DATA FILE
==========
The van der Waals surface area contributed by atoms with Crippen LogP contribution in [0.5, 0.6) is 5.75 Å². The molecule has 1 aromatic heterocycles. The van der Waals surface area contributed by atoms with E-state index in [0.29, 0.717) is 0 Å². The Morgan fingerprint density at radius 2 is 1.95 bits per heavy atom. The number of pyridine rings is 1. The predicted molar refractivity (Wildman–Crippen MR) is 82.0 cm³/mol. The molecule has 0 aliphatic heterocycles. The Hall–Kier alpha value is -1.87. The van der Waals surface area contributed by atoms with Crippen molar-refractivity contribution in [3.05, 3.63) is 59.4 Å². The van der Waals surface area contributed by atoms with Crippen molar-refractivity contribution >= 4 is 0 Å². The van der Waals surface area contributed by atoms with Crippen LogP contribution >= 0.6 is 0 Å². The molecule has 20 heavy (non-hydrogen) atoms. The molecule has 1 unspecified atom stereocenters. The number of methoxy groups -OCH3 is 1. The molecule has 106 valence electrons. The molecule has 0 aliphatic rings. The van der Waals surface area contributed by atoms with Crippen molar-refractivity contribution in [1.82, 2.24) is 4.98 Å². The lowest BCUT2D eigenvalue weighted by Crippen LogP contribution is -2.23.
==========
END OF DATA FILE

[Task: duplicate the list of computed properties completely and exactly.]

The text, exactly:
The van der Waals surface area contributed by atoms with Crippen LogP contribution in [0.5, 0.6) is 5.75 Å². The molecule has 1 aromatic heterocycles. The van der Waals surface area contributed by atoms with E-state index in [0.29, 0.717) is 0 Å². The Morgan fingerprint density at radius 2 is 1.95 bits per heavy atom. The number of pyridine rings is 1. The predicted molar refractivity (Wildman–Crippen MR) is 82.0 cm³/mol. The molecule has 0 aliphatic heterocycles. The Hall–Kier alpha value is -1.87. The van der Waals surface area contributed by atoms with Crippen molar-refractivity contribution in [3.05, 3.63) is 59.4 Å². The van der Waals surface area contributed by atoms with Crippen molar-refractivity contribution >= 4 is 0 Å². The van der Waals surface area contributed by atoms with Crippen LogP contribution >= 0.6 is 0 Å². The molecule has 20 heavy (non-hydrogen) atoms. The molecule has 1 unspecified atom stereocenters. The number of methoxy groups -OCH3 is 1. The molecule has 106 valence electrons. The molecule has 0 aliphatic rings. The van der Waals surface area contributed by atoms with Crippen molar-refractivity contribution in [1.82, 2.24) is 4.98 Å². The lowest BCUT2D eigenvalue weighted by Crippen LogP contribution is -2.23.